Multitude of emotions washed over me earlier this afternoon as I continue to refresh my internet browser for the latest update from the Palace of Justice. Words cannot do justice to how I was feeling—embarrassed, mainly—over the fact that I was at a Starbucks nearby and not standing with the people.
I am weak and a coward. I dare not jeopardize what I have built for myself and my family to show solidarity with the people. Instead, like most Malaysians, I sit behind my laptop, struggling to wax poetic over the political situation in the country. But unlike many Malaysians, I am an academician, with a purpose and responsibility to ignite change in my limited capacity. Most importantly, unlike you, sir, I lack the courage to face the injustice pervading our nation today. For that, I salute you.
I admit that I don’t really like you as a person or politician. It does not mean that I am in favor of your nemesis either. It just means that I have yet to find a political figure that I fully trust to lead the country. I don’t even like the people in your party. I find them arrogant and mainly interested in superfluous politicking, making them no different than those they criticize day and night.
However, I respect the foundation that put your party in motion more than fifteen years ago. I support the fight for justice, I support the need for a liberal society, and I support the effort to create a harmonious society. Therefore, all I can say is, “Be patient, sir.”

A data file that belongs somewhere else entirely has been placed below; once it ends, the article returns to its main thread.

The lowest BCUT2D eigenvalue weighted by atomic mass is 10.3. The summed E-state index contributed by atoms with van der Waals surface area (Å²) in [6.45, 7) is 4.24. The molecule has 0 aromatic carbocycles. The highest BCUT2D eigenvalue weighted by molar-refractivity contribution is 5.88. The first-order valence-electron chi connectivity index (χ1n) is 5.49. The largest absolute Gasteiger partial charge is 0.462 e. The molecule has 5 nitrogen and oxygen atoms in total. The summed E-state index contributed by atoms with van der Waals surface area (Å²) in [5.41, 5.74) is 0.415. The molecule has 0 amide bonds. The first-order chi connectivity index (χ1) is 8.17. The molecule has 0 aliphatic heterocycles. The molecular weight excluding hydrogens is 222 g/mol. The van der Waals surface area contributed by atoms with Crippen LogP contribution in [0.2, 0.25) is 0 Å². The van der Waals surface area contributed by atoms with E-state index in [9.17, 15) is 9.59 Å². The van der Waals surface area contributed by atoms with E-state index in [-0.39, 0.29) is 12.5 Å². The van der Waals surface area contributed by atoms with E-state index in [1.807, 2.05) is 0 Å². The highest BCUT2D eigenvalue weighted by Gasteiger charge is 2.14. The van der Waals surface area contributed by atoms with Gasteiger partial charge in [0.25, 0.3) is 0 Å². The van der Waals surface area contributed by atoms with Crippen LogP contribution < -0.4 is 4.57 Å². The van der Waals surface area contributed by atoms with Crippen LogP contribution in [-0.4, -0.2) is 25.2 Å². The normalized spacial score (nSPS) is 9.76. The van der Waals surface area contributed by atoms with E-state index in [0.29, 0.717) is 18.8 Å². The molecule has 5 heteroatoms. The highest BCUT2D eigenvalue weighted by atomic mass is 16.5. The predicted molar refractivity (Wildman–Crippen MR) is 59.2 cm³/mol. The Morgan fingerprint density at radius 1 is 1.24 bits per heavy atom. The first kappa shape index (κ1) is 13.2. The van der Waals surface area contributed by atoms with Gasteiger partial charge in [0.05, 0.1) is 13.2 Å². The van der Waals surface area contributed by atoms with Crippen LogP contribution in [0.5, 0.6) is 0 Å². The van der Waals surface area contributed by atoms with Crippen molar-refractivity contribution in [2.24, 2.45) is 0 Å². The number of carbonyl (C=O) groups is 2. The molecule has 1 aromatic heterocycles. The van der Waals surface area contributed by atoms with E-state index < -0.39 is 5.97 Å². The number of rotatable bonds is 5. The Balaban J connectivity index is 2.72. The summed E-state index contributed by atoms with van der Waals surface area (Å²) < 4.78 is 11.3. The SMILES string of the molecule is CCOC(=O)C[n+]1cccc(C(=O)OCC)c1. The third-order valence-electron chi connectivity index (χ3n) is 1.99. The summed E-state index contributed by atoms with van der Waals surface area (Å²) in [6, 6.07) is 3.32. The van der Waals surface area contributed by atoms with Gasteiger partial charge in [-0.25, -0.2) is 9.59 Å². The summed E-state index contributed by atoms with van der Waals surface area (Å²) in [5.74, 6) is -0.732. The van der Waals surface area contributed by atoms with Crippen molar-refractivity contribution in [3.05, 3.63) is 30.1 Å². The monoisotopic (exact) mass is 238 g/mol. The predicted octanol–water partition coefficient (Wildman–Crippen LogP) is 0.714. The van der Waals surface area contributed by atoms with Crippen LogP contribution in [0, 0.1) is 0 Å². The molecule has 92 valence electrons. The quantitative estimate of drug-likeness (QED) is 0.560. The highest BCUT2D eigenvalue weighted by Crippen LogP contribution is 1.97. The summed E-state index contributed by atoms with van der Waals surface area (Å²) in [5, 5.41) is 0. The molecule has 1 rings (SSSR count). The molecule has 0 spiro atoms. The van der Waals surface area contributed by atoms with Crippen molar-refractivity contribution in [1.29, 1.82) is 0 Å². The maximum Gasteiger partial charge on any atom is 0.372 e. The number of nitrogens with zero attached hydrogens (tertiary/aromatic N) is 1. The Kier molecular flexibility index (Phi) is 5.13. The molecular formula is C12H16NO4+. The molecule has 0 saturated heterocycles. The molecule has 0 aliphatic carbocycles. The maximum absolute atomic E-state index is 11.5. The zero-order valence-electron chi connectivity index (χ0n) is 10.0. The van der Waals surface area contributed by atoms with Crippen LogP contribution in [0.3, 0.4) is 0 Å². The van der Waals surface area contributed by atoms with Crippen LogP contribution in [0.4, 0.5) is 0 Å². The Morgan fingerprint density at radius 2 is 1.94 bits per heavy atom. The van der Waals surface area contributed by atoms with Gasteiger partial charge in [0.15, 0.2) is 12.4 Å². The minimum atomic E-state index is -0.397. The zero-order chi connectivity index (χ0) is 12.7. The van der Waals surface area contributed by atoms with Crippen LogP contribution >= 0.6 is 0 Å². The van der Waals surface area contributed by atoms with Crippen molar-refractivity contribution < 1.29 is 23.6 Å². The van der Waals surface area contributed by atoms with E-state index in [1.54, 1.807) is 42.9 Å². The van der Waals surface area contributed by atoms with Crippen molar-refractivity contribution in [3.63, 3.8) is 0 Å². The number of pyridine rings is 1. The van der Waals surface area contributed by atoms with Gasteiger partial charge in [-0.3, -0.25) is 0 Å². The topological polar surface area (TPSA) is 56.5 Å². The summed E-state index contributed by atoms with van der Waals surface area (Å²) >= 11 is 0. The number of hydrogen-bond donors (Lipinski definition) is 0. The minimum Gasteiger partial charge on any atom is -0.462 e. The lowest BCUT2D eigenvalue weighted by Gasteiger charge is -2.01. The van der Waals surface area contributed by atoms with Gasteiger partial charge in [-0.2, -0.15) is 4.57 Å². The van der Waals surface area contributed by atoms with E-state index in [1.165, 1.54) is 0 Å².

Maybe not today, maybe not tomorrow, but I believe that your name will soon be written in our history textbook in the same light as our founding fathers. Yes, you made mistakes while within and without the government, just like any other political and civil leader before you. You are, after all, a fallible human being like the rest of us. But it is your courage that has paved the way for later generations to push forward for reform and for a better Malaysia.
Be patient, sir, for I believe that your struggle will bear fruit in a few more years as we see a generational shift in the make-up of the country. My generation, which has witnessed your ups and downs, will not forget all that you have sacrificed for us. My generation, though narcissistic, dependent, and unemployable, is ready for a new Malaysia that will come from this verdict. It shall not be in vain. This is not a call for the youth to band together in a renewed movement, for I am not an activist with the interest of crashing the gates on injustice. I am just an academician with an eye for patterns of cause and effects, and what I see is a renewed spirit for change that will continue for years to come. Will we soon be successful? I doubt it because of the many institutional challenges blocking our way. But will the people surrender? I don’t think so.
Sir, I hope you will be patient in knowing that you are the Mandela and Suu Kyi of Malaysia. And just like them, I hope your future is brighter than the bleak prospect you’re currently facing.
Be fearful, don’t, as fear by your opponent is the catalyst for your predicament.